Over the course of the past week, we have marked two occasions that remind us of the rights and responsibilities of citizenship, as well as how we as individuals and as a university contribute to our democracy.
Last week, we held a national election. In Kansas, it was the 100th anniversary of women’s suffrage. And just as activists brought down this barrier to voting, many of us have seen other barriers come down over the course of our own lifetimes.
In addition to readying our students for their careers, we also have a responsibility to prepare them to be active, engaged citizens. This includes equipping them with the ability to think critically, and helping them develop a broad base of knowledge and experiences on which to base their decisions.
Through its learning outcomes, the KU Core Curriculum will help ensure our students receive an education that is flexible in its requirements, yet comprehensive in its approach. This will enable them to enter the world after graduation ready to contribute to our society and our democracy.
The other event we marked was Veterans Day, a day to honor the men and women who have served our nation and defended the rights and freedoms we enjoy. The University of Kansas is proud to be home to faculty, staff and students who have served in the armed forces, and is one of only 50 universities to have all three ROTC programs represented on campus.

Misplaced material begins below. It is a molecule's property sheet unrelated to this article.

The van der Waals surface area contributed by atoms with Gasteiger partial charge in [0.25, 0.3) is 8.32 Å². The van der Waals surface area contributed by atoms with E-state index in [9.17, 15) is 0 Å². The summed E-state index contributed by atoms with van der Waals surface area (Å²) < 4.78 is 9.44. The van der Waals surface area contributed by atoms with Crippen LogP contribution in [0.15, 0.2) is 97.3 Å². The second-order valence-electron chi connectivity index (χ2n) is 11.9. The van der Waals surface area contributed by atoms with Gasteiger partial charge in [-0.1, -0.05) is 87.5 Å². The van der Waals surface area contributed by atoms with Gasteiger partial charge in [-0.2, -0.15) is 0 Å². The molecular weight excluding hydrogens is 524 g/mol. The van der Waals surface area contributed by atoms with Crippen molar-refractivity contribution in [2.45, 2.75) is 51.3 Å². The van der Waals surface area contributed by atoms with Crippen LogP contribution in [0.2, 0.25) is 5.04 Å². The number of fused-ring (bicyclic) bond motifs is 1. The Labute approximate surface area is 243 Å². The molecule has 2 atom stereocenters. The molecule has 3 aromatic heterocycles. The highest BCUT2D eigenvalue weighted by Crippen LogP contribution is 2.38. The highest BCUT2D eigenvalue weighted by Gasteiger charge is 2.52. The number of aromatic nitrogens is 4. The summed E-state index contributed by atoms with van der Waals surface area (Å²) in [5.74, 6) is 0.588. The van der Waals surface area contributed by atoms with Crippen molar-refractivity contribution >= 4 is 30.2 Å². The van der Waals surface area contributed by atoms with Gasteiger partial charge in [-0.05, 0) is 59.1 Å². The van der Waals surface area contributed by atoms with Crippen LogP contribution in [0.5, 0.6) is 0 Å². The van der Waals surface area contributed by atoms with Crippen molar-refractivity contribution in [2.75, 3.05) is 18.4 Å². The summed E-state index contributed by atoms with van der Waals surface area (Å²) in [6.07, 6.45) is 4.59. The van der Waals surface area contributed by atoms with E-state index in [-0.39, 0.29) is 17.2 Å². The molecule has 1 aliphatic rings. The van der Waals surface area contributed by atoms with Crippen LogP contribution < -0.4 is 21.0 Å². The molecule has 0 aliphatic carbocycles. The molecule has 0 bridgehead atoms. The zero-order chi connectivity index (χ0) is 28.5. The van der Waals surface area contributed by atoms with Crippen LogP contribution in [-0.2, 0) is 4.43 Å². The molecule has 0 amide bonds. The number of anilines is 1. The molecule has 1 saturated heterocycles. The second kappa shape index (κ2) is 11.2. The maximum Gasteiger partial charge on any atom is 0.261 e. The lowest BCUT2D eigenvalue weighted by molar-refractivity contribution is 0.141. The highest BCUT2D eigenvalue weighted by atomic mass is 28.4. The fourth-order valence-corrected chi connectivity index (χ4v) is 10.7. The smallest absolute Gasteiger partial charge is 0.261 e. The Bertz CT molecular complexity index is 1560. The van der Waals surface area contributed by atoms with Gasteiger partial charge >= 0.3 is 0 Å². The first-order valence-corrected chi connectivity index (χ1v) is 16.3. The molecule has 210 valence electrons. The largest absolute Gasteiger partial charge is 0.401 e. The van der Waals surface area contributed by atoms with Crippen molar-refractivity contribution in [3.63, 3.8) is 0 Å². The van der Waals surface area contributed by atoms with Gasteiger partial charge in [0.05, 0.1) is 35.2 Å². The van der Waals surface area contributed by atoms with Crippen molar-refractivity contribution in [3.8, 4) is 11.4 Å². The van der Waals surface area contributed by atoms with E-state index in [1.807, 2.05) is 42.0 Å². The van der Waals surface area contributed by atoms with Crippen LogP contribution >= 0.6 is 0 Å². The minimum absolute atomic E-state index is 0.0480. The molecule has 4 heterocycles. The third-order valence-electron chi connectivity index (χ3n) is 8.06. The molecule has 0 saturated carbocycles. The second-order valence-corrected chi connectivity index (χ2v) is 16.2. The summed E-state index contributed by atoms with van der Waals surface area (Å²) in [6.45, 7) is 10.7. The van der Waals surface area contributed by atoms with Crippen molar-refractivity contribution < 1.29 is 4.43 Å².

This weekend I visited with the KU Veterans Alumni Chapter, which is working with the KU Collegiate Veterans Association and the university to provide services to Jayhawk veterans, including those wounded in the course of their service, as well as their families.
The chapter is also looking at how we can strengthen our partnerships with the military, such as the Command and General Staff College at Fort Leavenworth. These partnerships enable the men and women of our military to benefit from the knowledge of our faculty and staff in several of our schools, departments and area studies centers, and we in turn benefit from their extensive first-hand experience in areas of the world in turmoil and transition.
These partnerships are also an example of how we benefit the nation by serving as a forum for the free and open exchange of ideas, especially when we are able to contribute our own ideas and discoveries to that exchange. This dialog must never be hampered simply because some of those ideas may be unpopular or because some of those discoveries challenge the conventional wisdom.
We are striving to enhance research and scholarship across all academic disciplines because it is part of our responsibility as a research university to bring new ideas to the table. By meeting global challenges and contributing to global understanding, our discoveries really do change the world.
History has shown us that democracies need protectors, whether they are marching in uniform or in peaceful protest. And to stay healthy and vibrant, they also need active citizens and engaged universities — universities just like ours.